Diastolic filling was categorized as normal (grade 0), impaired relaxation (grade 1), or restrictive (grade 3) by a combination of transmitral and pulmonary flow patterns as validated previously.1,2 In addition, patients were categorized based on E-deceleration time alone, which has been shown to be an effective prognostic indicator in this setting.9 In these analyses, a deceleration time of >140 but <240 ms was regarded as normal, ≥240 ms as abnormally prolonged, and ≤140 ms as abnormally abbreviated.
LA volume was assessed by the biplane area-length method from apical 4- and 2-chamber views.11 Measurements were obtained in end systole from the frame preceding mitral valve opening, and the volume was indexed for body surface area. The normal value of indexed LA volume has been reported to be 20±6 mL/m2.17 Patients were therefore divided according to the mean value plus 2 SDs, corresponding to 32 mL/m2.
Follow-up was performed between January and April 2002 by mailed questionnaires, by review of medical records, and through the Social Security Agency Death Index. The end point was death due to all causes.
Continuous data are expressed as medians with interquartile range unless otherwise specified. Rank sum tests were used for comparisons of continuous variables, and the χ2 test was used for categorical variables.
Mortality was plotted according to the Kaplan-Meier method, and death rates were compared by the log-rank test. Further estimation of risk was performed with Cox proportional hazard models. Variables considered as potential predictors for multivariate modeling were selected by univariate analyses and subsequently selected in a stepwise forward conditional manner with entry and retention in the model set at a significance level of 0.05. The power of the final Cox model was based on calculation of the risk score, defined as the linear combination created by the model. The score was used to divide patients into quartiles, and Kaplan-Meier survival estimates were calculated for each quartile. The stability of the Cox proportional hazards model was assessed by a bootstrap resampling technique. This was used to estimate the likelihood that each of the final model variables would have been selected in repeated samples. The incremental value of LA volume index was assessed in 4 modeling steps. The first step consisted of fitting a multivariate model of clinical parameters. LV systolic and diastolic data were then added sequentially. Finally, LA volume index was included. The change in overall log likelihood ratio χ2 was used to assess the increment of predictive power at each step. SPSS version 10.0 (SPSS Inc) was used for calculations.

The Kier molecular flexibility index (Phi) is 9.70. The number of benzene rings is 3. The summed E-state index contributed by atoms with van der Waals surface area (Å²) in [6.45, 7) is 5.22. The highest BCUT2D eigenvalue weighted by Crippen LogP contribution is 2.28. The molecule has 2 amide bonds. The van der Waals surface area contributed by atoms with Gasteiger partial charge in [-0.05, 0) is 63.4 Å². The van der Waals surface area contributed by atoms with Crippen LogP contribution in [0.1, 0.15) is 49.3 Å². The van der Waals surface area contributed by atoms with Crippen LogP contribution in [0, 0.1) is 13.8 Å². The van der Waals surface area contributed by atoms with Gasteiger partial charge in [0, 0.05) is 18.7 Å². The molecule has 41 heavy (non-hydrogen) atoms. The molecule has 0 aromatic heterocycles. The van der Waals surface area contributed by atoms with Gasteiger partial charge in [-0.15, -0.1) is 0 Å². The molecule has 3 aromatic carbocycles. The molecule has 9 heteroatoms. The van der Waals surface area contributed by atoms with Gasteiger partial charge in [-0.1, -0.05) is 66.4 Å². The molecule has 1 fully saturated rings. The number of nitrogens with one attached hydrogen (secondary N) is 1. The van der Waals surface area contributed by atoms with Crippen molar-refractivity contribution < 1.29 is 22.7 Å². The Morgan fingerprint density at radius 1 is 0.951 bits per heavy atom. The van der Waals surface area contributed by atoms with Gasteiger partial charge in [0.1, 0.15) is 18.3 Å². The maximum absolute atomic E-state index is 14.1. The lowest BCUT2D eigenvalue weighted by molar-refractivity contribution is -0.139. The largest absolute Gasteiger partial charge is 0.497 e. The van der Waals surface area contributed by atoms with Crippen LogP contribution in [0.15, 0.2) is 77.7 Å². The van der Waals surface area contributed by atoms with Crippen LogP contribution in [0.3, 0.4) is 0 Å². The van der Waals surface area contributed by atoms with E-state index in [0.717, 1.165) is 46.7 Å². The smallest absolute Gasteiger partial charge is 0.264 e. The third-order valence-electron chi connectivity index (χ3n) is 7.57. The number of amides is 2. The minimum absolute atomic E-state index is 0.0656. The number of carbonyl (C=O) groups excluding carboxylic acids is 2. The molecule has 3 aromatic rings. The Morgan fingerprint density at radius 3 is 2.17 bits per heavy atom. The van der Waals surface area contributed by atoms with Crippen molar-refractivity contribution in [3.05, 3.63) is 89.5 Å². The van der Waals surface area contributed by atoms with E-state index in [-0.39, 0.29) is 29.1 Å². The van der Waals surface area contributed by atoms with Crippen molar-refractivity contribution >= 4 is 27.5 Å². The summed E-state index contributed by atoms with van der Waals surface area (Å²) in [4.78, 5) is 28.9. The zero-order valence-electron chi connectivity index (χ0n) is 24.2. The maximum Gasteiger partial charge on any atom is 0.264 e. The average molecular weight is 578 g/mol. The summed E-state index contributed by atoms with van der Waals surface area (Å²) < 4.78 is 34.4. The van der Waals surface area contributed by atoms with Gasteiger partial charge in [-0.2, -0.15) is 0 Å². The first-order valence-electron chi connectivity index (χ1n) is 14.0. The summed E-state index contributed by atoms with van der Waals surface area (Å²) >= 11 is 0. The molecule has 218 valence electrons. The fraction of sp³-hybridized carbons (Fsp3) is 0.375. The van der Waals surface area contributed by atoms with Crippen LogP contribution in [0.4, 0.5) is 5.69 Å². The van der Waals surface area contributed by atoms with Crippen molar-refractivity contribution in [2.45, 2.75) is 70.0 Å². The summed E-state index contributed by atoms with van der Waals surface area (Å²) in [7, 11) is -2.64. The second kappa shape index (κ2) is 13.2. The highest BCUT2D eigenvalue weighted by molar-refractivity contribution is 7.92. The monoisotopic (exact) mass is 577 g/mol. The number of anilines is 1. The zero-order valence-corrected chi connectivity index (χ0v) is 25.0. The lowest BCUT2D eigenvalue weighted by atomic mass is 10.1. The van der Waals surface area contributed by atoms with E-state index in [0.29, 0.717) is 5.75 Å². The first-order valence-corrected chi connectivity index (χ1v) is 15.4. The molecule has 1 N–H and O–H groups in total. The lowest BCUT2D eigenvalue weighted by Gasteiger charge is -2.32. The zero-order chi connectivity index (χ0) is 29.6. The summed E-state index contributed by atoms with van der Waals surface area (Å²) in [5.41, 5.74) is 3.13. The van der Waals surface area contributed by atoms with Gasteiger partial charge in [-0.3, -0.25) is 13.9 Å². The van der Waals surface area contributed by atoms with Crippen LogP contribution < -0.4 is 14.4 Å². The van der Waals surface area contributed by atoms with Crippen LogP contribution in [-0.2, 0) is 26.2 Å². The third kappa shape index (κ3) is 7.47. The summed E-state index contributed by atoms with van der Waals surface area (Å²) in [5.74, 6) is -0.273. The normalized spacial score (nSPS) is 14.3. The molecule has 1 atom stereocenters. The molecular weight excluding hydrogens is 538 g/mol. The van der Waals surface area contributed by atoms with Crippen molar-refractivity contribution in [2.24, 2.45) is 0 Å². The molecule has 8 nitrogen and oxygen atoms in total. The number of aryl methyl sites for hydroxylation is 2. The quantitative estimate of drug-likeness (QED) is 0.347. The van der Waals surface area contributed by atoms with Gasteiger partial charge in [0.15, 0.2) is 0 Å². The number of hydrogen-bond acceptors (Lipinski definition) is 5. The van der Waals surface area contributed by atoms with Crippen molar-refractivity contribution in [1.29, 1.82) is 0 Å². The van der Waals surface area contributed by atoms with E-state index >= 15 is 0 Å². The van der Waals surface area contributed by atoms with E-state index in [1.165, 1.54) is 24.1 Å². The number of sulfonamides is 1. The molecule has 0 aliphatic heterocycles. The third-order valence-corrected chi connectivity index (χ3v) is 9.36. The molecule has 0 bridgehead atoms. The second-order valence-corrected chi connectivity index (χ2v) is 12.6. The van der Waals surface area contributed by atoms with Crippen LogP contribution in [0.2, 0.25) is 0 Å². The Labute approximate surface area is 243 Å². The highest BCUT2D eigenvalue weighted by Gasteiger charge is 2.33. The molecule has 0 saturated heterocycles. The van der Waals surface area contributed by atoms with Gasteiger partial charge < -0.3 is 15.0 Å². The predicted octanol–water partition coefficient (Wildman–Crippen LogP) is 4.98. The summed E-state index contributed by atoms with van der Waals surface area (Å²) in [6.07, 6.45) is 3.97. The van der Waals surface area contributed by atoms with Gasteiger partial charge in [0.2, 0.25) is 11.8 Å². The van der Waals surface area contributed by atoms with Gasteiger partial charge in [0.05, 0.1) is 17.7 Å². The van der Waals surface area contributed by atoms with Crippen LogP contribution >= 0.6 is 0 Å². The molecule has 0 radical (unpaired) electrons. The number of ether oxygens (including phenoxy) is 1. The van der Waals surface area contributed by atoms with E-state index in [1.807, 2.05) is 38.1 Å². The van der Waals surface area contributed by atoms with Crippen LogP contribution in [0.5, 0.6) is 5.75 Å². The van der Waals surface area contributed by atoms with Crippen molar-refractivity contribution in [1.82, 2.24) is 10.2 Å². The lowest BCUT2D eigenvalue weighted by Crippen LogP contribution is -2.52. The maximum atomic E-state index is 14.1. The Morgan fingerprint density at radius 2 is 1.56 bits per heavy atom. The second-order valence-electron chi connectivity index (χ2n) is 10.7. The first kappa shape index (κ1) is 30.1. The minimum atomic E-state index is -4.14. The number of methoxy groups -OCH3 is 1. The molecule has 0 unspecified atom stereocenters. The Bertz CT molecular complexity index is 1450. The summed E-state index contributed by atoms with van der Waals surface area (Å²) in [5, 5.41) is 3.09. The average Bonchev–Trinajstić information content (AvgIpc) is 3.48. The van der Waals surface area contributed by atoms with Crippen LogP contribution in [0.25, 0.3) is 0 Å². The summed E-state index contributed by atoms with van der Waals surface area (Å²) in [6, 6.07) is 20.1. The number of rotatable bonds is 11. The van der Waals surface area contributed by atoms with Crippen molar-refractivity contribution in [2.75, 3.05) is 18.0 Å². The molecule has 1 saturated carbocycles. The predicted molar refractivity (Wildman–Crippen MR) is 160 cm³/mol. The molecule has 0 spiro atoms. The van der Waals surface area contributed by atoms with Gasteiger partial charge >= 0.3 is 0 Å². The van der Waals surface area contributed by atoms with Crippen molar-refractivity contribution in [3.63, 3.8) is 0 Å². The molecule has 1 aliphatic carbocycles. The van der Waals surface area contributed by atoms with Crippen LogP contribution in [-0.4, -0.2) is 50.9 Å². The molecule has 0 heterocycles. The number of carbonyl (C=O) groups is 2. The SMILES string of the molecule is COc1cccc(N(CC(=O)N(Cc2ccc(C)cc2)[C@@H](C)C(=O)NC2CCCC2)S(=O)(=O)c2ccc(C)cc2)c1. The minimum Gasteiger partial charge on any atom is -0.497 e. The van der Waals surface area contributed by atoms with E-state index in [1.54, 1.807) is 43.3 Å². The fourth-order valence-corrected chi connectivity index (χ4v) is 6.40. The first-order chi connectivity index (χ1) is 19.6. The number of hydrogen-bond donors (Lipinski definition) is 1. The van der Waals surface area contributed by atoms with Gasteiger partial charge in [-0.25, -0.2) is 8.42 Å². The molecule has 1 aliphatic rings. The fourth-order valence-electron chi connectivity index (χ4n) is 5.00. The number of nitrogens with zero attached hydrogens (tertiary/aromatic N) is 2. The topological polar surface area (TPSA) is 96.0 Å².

The study included 314 patients with a median age of 70 (range 32 to 94) years. LA volume index was >32 mL/m2 in 142 (45%). Compared with patients with LA volume index ≤32 mL/m2, these patients were older; had a greater prevalence of hypertension, diabetes, and previous revascularization; presented more frequently with non-ST elevation AMI; and were less likely to undergo percutaneous coronary intervention (Table 1). At hospital discharge, there was no difference in the use of aspirin (166/171 versus 134/137, P=0.74), β-adrenergic blocking agents (150/171 versus 114/137, P=0.26), or lipid-lowering drugs (136/171 versus 101/137, P=0.23) in patients with LA volume index ≤32 mL/m2 or >32 mL/m2. However, patients with LA volume index >32 mL/m2 were more often receiving ACE inhibitors (100/137 versus 106/171, P=0.04) and diuretics (47/137 versus 30/171, P=0.001).
The relationship between LA volume index and other echocardiographic parameters is shown in Table 2. LA volume index was greater in patients with moderate or severe mitral regurgitation (42 [33 to 53] mL/m2 versus 29 [23 to 38] mL/m2, P<0.001) and in patients with chronic atrial fibrillation (45 [34 to 58] mL/m2 versus 30 [23 to 39] mL/m2, P<0.001). Among 244 patients with no or trivial mitral regurgitation and sinus rhythm, LA volume index >32 mL/m2 was found in 94 patients (39%). Among patients in whom Doppler tissue imaging was performed, a modest correlation was found between the E/e′ ratio and LA volume index (r=0.30, P<0.001).
Predictors of Outcome
During follow-up of a median of 15 (range 0 to 33) months, 46 patients (15%) died. Patients were divided in 10 equal groups according to LA volume index and unadjusted 2-year mortality rate assessed for each group. The mortality rate increased with LA volume index (Figure 1).
Univariate associations with all-cause mortality are shown in Table 3 and multivariate associations in Table 4. In the final model, LA volume index was associated with a hazard ratio of 1.05 for a 1-mL/m2 increase (95% CI 1.03 to 1.06, P<0.0001). Ejection fraction was not a significant predictor of mortality when LA volume index was included in the model (P=0.56). There was no significant interaction effect of moderate or severe mitral regurgitation (P=0.60) or atrial fibrillation (P=0.26) with LA volume index, which indicates comparable risk stratification for these subgroups. The power of the model was assessed from the final multivariate Cox model and is shown in Figure 2. To assess the stability of the final Cox proportional hazards model, a bootstrap resampling technique of 1000 samples was performed with the 12 candidates listed in Table 4. The most frequently selected variables were those of the final model. Importantly, LA volume index was more frequently selected than any other variable (Figure 3).